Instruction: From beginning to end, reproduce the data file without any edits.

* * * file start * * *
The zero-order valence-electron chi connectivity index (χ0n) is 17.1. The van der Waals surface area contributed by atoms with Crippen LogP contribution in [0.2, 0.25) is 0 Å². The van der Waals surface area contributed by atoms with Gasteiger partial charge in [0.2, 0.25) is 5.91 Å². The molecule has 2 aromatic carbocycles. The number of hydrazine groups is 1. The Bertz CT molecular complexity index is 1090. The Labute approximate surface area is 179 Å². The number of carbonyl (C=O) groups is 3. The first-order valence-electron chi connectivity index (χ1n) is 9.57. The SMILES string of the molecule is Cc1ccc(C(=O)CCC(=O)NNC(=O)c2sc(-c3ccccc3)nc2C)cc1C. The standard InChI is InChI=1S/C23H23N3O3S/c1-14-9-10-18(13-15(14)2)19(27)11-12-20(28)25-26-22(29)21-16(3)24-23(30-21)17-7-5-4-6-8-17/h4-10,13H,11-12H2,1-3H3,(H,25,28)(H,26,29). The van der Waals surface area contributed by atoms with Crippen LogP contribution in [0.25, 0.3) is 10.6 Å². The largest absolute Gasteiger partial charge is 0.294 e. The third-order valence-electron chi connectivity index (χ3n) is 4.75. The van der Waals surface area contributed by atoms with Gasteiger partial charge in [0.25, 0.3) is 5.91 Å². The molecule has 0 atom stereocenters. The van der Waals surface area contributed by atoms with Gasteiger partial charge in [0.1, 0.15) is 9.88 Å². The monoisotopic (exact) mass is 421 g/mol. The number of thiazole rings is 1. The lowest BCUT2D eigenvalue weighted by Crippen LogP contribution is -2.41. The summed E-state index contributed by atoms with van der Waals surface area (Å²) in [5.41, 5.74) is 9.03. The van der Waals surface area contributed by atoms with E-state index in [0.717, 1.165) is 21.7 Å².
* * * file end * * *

The zero-order valence-electron chi connectivity index (χ0n) is 17.1. The van der Waals surface area contributed by atoms with Crippen LogP contribution in [0.2, 0.25) is 0 Å². The van der Waals surface area contributed by atoms with Gasteiger partial charge in [0.2, 0.25) is 5.91 Å². The molecule has 2 aromatic carbocycles. The number of hydrazine groups is 1. The Bertz CT molecular complexity index is 1090. The Labute approximate surface area is 179 Å². The number of carbonyl (C=O) groups is 3. The first-order valence-electron chi connectivity index (χ1n) is 9.57. The SMILES string of the molecule is Cc1ccc(C(=O)CCC(=O)NNC(=O)c2sc(-c3ccccc3)nc2C)cc1C. The standard InChI is InChI=1S/C23H23N3O3S/c1-14-9-10-18(13-15(14)2)19(27)11-12-20(28)25-26-22(29)21-16(3)24-23(30-21)17-7-5-4-6-8-17/h4-10,13H,11-12H2,1-3H3,(H,25,28)(H,26,29). The van der Waals surface area contributed by atoms with Crippen LogP contribution in [0.25, 0.3) is 10.6 Å². The largest absolute Gasteiger partial charge is 0.294 e. The third-order valence-electron chi connectivity index (χ3n) is 4.75. The van der Waals surface area contributed by atoms with Gasteiger partial charge in [0.25, 0.3) is 5.91 Å². The molecule has 0 atom stereocenters. The van der Waals surface area contributed by atoms with Gasteiger partial charge in [0.1, 0.15) is 9.88 Å². The monoisotopic (exact) mass is 421 g/mol. The number of thiazole rings is 1. The lowest BCUT2D eigenvalue weighted by Crippen LogP contribution is -2.41. The summed E-state index contributed by atoms with van der Waals surface area (Å²) in [5.41, 5.74) is 9.03. The van der Waals surface area contributed by atoms with E-state index in [0.717, 1.165) is 21.7 Å².